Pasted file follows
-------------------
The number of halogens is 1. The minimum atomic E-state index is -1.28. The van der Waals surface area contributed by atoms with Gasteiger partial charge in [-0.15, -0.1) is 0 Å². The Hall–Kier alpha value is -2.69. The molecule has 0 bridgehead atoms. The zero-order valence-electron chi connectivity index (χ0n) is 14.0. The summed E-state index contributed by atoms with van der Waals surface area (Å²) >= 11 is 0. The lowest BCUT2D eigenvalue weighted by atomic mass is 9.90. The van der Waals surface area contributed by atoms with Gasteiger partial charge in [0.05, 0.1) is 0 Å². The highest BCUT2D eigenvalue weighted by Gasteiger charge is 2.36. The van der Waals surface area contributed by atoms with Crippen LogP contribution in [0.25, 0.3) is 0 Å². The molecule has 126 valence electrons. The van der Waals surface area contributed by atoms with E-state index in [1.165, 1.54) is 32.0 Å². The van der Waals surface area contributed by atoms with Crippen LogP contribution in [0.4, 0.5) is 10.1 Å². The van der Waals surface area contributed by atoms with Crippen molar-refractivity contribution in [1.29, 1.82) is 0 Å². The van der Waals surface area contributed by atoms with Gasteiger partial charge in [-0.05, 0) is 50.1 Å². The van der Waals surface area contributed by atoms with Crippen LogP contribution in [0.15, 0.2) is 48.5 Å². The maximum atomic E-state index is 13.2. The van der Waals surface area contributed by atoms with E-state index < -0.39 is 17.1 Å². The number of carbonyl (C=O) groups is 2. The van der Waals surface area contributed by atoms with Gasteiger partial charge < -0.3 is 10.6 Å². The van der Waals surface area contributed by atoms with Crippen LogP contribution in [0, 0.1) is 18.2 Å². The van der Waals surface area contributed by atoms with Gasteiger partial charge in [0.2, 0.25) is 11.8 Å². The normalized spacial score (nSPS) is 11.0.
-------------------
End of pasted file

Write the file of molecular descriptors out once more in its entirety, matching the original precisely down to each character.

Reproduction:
The number of halogens is 1. The minimum atomic E-state index is -1.28. The van der Waals surface area contributed by atoms with Gasteiger partial charge in [-0.15, -0.1) is 0 Å². The Hall–Kier alpha value is -2.69. The molecule has 0 bridgehead atoms. The zero-order valence-electron chi connectivity index (χ0n) is 14.0. The summed E-state index contributed by atoms with van der Waals surface area (Å²) >= 11 is 0. The lowest BCUT2D eigenvalue weighted by atomic mass is 9.90. The van der Waals surface area contributed by atoms with Gasteiger partial charge in [0.05, 0.1) is 0 Å². The highest BCUT2D eigenvalue weighted by Gasteiger charge is 2.36. The van der Waals surface area contributed by atoms with Crippen LogP contribution in [0.25, 0.3) is 0 Å². The molecule has 126 valence electrons. The van der Waals surface area contributed by atoms with E-state index in [1.165, 1.54) is 32.0 Å². The van der Waals surface area contributed by atoms with Crippen LogP contribution in [0.4, 0.5) is 10.1 Å². The van der Waals surface area contributed by atoms with Crippen molar-refractivity contribution in [1.29, 1.82) is 0 Å². The van der Waals surface area contributed by atoms with Gasteiger partial charge in [-0.05, 0) is 50.1 Å². The van der Waals surface area contributed by atoms with Crippen LogP contribution in [0.15, 0.2) is 48.5 Å². The maximum atomic E-state index is 13.2. The van der Waals surface area contributed by atoms with E-state index < -0.39 is 17.1 Å². The number of carbonyl (C=O) groups is 2. The van der Waals surface area contributed by atoms with Gasteiger partial charge < -0.3 is 10.6 Å². The van der Waals surface area contributed by atoms with Crippen LogP contribution in [0, 0.1) is 18.2 Å². The van der Waals surface area contributed by atoms with Gasteiger partial charge in [0.2, 0.25) is 11.8 Å². The normalized spacial score (nSPS) is 11.0.